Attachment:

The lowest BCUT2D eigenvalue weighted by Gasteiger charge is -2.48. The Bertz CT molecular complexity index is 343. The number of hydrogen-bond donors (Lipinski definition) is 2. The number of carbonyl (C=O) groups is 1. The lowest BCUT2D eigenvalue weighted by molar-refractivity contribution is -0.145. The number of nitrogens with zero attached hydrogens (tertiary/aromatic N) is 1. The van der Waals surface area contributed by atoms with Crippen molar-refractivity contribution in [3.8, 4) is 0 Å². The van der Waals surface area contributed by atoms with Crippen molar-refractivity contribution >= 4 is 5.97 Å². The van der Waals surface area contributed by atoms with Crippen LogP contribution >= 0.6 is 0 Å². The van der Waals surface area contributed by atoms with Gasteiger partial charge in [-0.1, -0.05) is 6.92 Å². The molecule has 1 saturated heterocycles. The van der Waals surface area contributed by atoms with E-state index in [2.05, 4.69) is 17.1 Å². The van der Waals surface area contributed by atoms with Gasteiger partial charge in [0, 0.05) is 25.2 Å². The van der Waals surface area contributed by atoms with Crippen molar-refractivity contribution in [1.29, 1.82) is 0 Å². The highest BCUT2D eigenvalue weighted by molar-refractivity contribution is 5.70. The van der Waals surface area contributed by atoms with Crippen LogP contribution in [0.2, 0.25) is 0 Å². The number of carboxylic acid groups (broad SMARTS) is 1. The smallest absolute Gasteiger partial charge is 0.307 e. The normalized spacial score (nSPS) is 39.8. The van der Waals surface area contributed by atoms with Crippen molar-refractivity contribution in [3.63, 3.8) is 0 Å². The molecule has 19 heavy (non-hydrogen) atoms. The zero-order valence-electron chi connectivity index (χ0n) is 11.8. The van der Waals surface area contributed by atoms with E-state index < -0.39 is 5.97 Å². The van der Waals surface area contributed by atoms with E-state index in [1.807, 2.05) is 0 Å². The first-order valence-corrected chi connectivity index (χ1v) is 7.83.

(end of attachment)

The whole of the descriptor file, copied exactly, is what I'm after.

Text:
The lowest BCUT2D eigenvalue weighted by Gasteiger charge is -2.48. The Bertz CT molecular complexity index is 343. The number of hydrogen-bond donors (Lipinski definition) is 2. The number of carbonyl (C=O) groups is 1. The lowest BCUT2D eigenvalue weighted by molar-refractivity contribution is -0.145. The number of nitrogens with zero attached hydrogens (tertiary/aromatic N) is 1. The van der Waals surface area contributed by atoms with Crippen molar-refractivity contribution in [3.8, 4) is 0 Å². The van der Waals surface area contributed by atoms with Crippen molar-refractivity contribution >= 4 is 5.97 Å². The van der Waals surface area contributed by atoms with Crippen LogP contribution >= 0.6 is 0 Å². The van der Waals surface area contributed by atoms with Gasteiger partial charge in [-0.1, -0.05) is 6.92 Å². The molecule has 1 saturated heterocycles. The van der Waals surface area contributed by atoms with E-state index in [2.05, 4.69) is 17.1 Å². The van der Waals surface area contributed by atoms with Gasteiger partial charge in [0, 0.05) is 25.2 Å². The van der Waals surface area contributed by atoms with Crippen molar-refractivity contribution in [1.29, 1.82) is 0 Å². The highest BCUT2D eigenvalue weighted by molar-refractivity contribution is 5.70. The van der Waals surface area contributed by atoms with Crippen LogP contribution in [0.2, 0.25) is 0 Å². The number of carboxylic acid groups (broad SMARTS) is 1. The smallest absolute Gasteiger partial charge is 0.307 e. The normalized spacial score (nSPS) is 39.8. The van der Waals surface area contributed by atoms with Crippen molar-refractivity contribution in [3.63, 3.8) is 0 Å². The molecule has 19 heavy (non-hydrogen) atoms. The zero-order valence-electron chi connectivity index (χ0n) is 11.8. The van der Waals surface area contributed by atoms with E-state index < -0.39 is 5.97 Å². The van der Waals surface area contributed by atoms with E-state index in [1.807, 2.05) is 0 Å². The first-order valence-corrected chi connectivity index (χ1v) is 7.83.